Well i dont know about anyone else but i know something similar happened to me.

Did u sign anything to say u will definately go guarentor for the full 6 month period or did u just agree to be a guarentor. If u havent signed for any set period of time then if u notify the landlord in writing that u no longer wish to be guarentor for the said property/person then u are only liable for it up until the date that u give in writing. From then on its up to the Landlord to either carry on with the tennant by allowing the tennant to find another guarantor or allow them to live there without one, or evict them. Either way its your daughters problem then as she was the one who signed for the property and if her guarentor backs out then she loses her right to live there!

You are liable up until the point of notifying the appropiate person of your termination of it so if there are rents owed up to the point u write to the landlord then u may still have to pay them but as from the agreed date of termination its not your concern. Make sure u do it in writing tho! Verbal agreements arent always considered legal.

Let me point out that as guarentor your not liable for the property, the person that is renting it is! Your only liable for paying if they dont pay and if its not in your name on the rental agreement and no contract stating how long your guarentor for you can cancel the agreement to be guarentor at any point. The only person that will suffer from u canceling is your daughter and not yourself.

Best to contact the Citizens Advise and then the landlord directly through writing and explain your actions. The quicker u do it the better before more debts rack up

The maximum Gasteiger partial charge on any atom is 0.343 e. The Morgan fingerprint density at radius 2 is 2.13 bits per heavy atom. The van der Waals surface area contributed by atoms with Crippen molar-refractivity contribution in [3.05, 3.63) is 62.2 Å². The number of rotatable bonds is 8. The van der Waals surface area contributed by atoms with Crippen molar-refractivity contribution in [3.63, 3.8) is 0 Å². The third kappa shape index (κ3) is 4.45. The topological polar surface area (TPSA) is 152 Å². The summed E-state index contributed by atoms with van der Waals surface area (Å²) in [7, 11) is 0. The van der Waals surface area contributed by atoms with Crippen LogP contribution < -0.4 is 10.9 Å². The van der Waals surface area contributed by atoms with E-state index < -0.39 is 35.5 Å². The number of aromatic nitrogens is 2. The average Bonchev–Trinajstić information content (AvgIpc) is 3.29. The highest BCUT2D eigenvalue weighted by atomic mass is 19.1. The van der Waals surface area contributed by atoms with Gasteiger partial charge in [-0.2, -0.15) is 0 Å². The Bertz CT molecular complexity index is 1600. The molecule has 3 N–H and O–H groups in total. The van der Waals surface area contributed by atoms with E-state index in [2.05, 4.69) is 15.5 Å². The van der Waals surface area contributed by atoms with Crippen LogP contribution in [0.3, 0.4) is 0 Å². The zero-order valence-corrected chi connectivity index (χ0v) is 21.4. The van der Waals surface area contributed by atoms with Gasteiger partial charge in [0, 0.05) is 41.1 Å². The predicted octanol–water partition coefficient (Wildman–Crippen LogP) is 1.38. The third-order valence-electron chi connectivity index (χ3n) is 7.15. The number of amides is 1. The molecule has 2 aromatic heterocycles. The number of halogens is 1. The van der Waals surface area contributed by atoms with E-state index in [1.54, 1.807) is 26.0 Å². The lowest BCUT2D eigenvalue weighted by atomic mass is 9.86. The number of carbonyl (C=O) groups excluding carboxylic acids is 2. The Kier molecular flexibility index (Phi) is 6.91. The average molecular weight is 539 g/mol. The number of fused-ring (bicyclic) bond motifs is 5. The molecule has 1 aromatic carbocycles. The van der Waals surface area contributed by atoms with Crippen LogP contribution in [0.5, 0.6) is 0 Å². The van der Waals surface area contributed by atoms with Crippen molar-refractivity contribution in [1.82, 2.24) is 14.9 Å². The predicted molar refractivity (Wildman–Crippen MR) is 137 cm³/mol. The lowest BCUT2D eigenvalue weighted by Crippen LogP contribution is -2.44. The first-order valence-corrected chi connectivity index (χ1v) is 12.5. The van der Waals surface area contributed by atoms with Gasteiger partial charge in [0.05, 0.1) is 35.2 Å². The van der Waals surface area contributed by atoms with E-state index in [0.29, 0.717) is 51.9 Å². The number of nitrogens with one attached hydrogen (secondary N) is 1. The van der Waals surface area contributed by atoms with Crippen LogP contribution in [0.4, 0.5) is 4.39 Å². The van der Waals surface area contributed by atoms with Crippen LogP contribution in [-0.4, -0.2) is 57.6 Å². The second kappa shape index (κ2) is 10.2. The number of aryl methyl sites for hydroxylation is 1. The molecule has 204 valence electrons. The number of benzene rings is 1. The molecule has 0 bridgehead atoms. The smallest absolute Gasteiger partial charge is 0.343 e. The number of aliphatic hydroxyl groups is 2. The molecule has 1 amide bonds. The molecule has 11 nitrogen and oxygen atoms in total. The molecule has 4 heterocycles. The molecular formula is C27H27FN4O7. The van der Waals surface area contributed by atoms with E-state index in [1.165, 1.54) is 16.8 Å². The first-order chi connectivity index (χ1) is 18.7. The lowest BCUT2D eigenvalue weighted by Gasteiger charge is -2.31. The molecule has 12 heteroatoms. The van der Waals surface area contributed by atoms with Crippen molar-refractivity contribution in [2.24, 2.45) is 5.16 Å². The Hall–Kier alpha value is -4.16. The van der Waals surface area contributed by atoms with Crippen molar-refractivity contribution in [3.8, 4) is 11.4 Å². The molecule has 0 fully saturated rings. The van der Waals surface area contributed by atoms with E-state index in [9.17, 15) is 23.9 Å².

further to my previous post, if you were given a contract to sign to guarentee that u would be guarentor for the full 6 month rental agreement then i am afraid that u are liable for them 6 months but i would advise writing to the landlord explaing that at the end of the signed agreement u wish to no longer be guarentor. This means that she has missed the first 2 payments that u have said have been paid for by someone else, so means u will be liable for a further 4 months of payments until u are no longer guarentor so still write to them as quick as possible terminating the contract from the earliest agreed date (6 months) and have enough money put aside to pay for 4 months remianing just in case your daughter does drop u in it with the rent.

Next thing to save up 4 months worth of the rent in a year or so's time and take it out of the bank in �10 notes. Stack it up into a nice big pile and take a picture of it so that u have a worthy reminder to look at how much your daughter costs u whenever she asks for a favour. The actual sight of the money might stop her pulling your heart strings in times of need!